According to the company, the westbound train with 4 locomotives and 63 rail cars from New Jersey to Binghamton derailed at 2:01 a.m. west of Hale Eddy Road in the town of Deposit.
The NYS&W Railway says, "Both crew members are unharmed and there are no other injuries. All four locomotives are derailed, the exact number of railcars derailed is yet to be determined. None of the cars containing hazmat were derailed and there were no releases or spills of hazmat material. There was one hazmat car containing corrosive liquid and thirteen containing contaminated soil. There were two other commodities on the train, construction debris and non-hazmat soils. All of the fuel from one of the locomotives has leaked from the fuel tank, a second locomotive had a fuel tank leak that was contained. Of the 63 railcars, 38 are empty. There are crews on the way to remove the derailed cars. There is no estimate at this time on how long it will take to remove the derailed cars and open the line for rail traffic. The cause of the derailment appears to be from a washout from the recent storms."
The NYS&W says it is cooperating with all state and local agencies on a full investigation of the derailment.
10:15 A.M. UPDATE:
DEPOSIT (WBNG) -- New York State Police tell 12 News that the train was heading westbound coming from New Jersey to Binghamton.
Troopers say there were 59 cars and two locomotives on the train.
State police say high river water washed out the rock and culvert under the track, derailing 16 train cars.
According to state police, the locomotives began leaking diesel fuel into a tributary that leads to the Delaware River.
Authorities say the train cars were hauling hazardous materials but say they don't pose a threat as they are not leaking.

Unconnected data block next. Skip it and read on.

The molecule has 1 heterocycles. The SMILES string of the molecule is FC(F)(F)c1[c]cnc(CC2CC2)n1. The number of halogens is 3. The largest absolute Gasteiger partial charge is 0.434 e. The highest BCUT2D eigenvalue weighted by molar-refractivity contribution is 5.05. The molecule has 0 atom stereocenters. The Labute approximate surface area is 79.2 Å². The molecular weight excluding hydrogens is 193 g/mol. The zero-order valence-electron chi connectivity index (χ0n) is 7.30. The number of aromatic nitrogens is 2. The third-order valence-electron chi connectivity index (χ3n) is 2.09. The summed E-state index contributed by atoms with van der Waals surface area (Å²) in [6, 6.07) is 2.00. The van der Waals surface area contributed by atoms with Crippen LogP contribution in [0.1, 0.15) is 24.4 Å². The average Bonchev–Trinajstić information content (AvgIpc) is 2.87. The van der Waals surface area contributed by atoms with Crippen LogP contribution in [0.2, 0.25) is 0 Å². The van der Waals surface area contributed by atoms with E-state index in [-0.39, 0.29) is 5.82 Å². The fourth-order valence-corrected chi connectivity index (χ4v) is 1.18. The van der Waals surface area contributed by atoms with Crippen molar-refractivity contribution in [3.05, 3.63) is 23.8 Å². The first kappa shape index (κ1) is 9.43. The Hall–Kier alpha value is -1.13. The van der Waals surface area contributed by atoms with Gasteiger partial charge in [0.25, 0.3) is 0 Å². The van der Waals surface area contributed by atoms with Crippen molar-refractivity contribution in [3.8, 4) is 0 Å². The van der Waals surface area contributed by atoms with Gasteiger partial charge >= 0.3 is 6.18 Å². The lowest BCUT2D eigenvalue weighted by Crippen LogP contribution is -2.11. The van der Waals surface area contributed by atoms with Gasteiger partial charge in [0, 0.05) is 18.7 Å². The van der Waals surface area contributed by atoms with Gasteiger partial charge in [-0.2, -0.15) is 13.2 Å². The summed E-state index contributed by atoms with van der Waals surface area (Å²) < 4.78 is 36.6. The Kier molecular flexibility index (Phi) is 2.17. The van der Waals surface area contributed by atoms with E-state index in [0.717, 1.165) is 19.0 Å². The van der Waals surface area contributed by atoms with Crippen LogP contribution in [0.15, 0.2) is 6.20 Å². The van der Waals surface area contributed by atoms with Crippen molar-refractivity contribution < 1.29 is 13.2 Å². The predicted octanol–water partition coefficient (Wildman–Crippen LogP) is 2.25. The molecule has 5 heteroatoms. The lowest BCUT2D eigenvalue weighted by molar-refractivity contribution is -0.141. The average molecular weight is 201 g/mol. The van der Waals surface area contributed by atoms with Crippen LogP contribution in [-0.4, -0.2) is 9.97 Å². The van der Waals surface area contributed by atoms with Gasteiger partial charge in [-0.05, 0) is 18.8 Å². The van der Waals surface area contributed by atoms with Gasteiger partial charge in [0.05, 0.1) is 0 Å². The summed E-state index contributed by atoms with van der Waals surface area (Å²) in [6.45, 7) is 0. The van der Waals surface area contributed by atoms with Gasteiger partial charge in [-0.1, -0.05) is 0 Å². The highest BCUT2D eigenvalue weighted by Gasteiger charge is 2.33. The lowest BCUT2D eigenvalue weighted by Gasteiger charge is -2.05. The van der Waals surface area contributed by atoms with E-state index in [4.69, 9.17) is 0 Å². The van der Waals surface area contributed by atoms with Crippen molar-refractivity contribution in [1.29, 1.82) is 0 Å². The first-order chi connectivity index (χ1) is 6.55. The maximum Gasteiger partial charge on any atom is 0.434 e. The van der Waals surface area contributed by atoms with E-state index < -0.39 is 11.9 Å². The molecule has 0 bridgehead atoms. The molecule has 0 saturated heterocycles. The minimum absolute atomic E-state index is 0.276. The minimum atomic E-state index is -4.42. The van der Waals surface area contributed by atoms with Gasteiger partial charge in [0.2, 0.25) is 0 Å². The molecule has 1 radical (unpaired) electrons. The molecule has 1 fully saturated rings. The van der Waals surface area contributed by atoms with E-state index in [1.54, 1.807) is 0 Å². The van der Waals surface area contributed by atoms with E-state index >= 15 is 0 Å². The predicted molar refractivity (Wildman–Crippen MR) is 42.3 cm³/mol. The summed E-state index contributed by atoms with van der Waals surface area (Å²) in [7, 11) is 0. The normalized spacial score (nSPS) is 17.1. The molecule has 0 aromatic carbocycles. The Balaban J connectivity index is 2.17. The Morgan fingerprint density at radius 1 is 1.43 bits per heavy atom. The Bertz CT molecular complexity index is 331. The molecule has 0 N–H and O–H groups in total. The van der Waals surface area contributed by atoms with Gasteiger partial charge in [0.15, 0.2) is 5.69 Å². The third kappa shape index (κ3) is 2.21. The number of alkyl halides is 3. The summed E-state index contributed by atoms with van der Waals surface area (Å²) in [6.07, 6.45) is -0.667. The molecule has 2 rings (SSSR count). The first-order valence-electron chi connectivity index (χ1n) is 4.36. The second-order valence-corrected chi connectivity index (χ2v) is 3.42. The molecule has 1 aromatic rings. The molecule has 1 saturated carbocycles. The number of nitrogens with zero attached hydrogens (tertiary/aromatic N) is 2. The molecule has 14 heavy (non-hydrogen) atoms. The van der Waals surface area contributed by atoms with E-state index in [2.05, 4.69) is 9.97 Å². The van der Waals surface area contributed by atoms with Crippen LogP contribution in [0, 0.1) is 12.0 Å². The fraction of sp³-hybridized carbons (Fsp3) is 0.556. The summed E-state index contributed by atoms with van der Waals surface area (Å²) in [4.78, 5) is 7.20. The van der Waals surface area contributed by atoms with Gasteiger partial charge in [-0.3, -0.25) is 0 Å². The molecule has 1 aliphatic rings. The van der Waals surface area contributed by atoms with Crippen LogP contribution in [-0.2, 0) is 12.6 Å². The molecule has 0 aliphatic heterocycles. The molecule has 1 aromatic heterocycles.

State police say Route 17 eastbound between exits 83 and 84 will be down to one lane until at least Friday morning.
According to the New York State Department of Transportation, diesel fuel leaking into the west branch of the Delaware River poses no danger to the public's water supply.
8:00 A.M. UPDATE:
DEPOSIT (WBNG) -- The Broome County Office of Emergency Services says diesel is leaking into the Delaware River, following the derailment of two train cars into the river. A hazmat team is responding.
The Department of Environmental Conservation says it's not very concerned about the environmental impact, as it is a small leak.
Broome County officials say some area residents had to be evacuated.
A 12 News crew remains on the scene to continue learning more information.
7:00 A.M. UPDATE:
DEPOSIT (WBNG) -- New York State Police tells 12 News the high river water washed out the rock and culvert under the track derailing the train.
Hancock EMS, Eastern Broome EMS, Deposit Fire, Hancock Fire, New York State Department of Environmental Conservation, NYS DEC Spill Response, and New York State Police all responded to the scene.
6:30 A.M. UPDATE
DEPOSIT (WBNG) -- Town of Hancock EMS tells 12 News two train cars that derailed are in the west branch of the Delaware river.
According to them, the engineers of the train are okay.
A crane will be arriving around 11 a.m. to remove the two cars from the river.
DEPOSIT (WBNG) -- A train derailed in Deposit early Thursday morning, according to New York State Police.
They say it happened around 2:20 a.m. near the Hale Eddy area.
According to police, it was a non-passenger train.
The incident is currently under investigation.